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Navigating & Avoiding Awkward Conversations: How to speak to anyone about anything by Julie Crenshaw

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Written by someone who worked in retail, then in a call centre chasing debts and then as a physiotherapist in America.

Main principles:
If somebody shouts at you try not to take this personally.  Their behaviour often relates to what they are going through at that time often with many stresses that you are not aware of.  Generally it is not about you. 

Respond with compassion and empathy, rather than a script.  People tend to want to be heard & their emotions acknowledged. Try to step back and understand what is really going on with a person, and reacting to their needs instead of reacting to solely their words.

Silence is important.  You don’t have to agree with what someone says in order to continue having a conversation with them, neither do you have to argue your thoughts. You can just let someone speak.

Equally excuse me, I need to do this or say no then the reason if you don’t want to get involved in a discussion.

Some people try to give compliments and accidentally provide insults, therefore try to give them a bit of leeway. 

The choice of words does matter – try to avoid always / never / unnecessary fluff words like totally.

Assume that everything has a charge; so example don’t assume you will get free golf lessons.

Contains examples of what to say such as:
Don’t say: “No. There’s no way I can afford that.”
Instead consider: “No thank you. I’d rather keep looking around to see what else I can find.”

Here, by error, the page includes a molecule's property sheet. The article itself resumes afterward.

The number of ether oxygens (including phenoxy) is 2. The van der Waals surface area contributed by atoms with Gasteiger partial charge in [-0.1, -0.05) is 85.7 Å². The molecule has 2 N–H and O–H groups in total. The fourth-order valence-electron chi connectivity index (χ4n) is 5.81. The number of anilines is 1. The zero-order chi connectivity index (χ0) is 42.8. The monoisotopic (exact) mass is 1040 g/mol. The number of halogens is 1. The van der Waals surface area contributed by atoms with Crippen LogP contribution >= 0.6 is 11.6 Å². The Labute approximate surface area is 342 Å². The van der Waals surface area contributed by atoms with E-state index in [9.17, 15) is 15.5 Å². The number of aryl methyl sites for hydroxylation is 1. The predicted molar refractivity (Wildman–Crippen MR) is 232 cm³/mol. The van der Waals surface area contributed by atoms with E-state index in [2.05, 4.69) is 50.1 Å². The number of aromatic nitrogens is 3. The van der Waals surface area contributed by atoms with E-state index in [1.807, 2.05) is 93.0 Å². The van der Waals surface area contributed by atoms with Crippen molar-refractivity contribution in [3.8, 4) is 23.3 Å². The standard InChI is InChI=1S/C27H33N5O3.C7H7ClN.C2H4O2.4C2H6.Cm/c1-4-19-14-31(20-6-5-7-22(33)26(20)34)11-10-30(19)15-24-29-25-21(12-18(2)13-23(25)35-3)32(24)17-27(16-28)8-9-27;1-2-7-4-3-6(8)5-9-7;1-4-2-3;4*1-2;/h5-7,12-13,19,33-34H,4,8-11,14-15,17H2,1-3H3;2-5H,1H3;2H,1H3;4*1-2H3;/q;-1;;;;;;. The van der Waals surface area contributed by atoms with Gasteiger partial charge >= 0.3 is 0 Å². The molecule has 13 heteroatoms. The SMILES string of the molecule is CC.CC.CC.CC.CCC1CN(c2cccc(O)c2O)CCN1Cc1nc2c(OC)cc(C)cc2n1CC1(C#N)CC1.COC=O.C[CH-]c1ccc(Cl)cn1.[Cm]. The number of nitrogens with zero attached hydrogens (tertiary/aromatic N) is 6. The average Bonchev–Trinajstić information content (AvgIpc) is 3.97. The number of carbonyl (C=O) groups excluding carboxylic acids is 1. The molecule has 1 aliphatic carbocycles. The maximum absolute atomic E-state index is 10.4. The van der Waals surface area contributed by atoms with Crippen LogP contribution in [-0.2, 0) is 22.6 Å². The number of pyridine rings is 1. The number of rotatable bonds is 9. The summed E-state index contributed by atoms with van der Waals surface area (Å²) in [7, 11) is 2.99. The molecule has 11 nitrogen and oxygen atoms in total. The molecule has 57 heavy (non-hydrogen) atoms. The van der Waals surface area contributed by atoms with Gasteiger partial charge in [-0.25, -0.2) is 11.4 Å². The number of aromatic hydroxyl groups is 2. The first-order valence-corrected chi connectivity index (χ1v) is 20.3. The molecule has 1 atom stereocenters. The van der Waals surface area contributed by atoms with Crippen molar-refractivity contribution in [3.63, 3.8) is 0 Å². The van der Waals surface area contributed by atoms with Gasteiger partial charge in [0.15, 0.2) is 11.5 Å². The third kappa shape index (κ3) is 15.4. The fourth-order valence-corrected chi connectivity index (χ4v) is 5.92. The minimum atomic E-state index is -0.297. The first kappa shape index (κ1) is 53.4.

Suggests to have boundaries about what you want to discuss, if necessary leave a conversation.  As an example, the author states she doesn’t want to discuss politics and refuses to discuss this.  She also believes that if you are not a parent you can’t comment on parent challenges or not a woman can’t comment on what issues are like being a woman. States can’t comment on racism as she is white which is perhaps a missed opportunity to provide some insight in how to address this important subject, given at times these conversations can be awkward. 


If someone buys you the wrong size clothes don’t accuse them of getting the wrong size on purpose.  They might have done this as a genuine mistake but don’t simply get them to simply promising to do better next time. Instead get them to agree to an action plan that will give the result you want. Strongly hinting at the consequences of their actions if they continued to “forget” in the future, which would be to donate the clothes to charity, without threatening of course…because it was just an accident after all. 

Suggests problems at work best dealt with directly rather than throwing accusations around and belittling others.   If your colleague is underperforming suggests your boss already probably knows so don’t complain.  Consider explaining you what to keep the project on track by having clear responsibilities about who does what.    Advises to keep colleagues separate from personal / home life.

If someone has bad news such as that they have cancer, it doesn’t mean you need to cure their cancer or tell them some amazing story that will cheer them up indefinitely or give them an inspirational speech. They need someone to hear them, to listen, and to acknowledge that what they are going through is really hard.  Book contains a fair bit about speaking to people who are dealing with bereavement or dementia in their loved ones, nil on learning disabilities.

People want to be seen and heard. They want to know that they are not crazy and that the emotions they feel are normal and justified. They want to know that other people want to see them do well and that others care about their outcomes. They want to feel connected to other people and energetically supported.

It’s amazing how many things we can handle when we choose to flow through them instead of resisting them and holding onto the need to “be right.”  Remember, you don’t always have to respond to people, give your opinion, or let others know when you disagree with them. Letting someone say what is on their mind and then turning the conversation to a new topic is a beautiful skill set.

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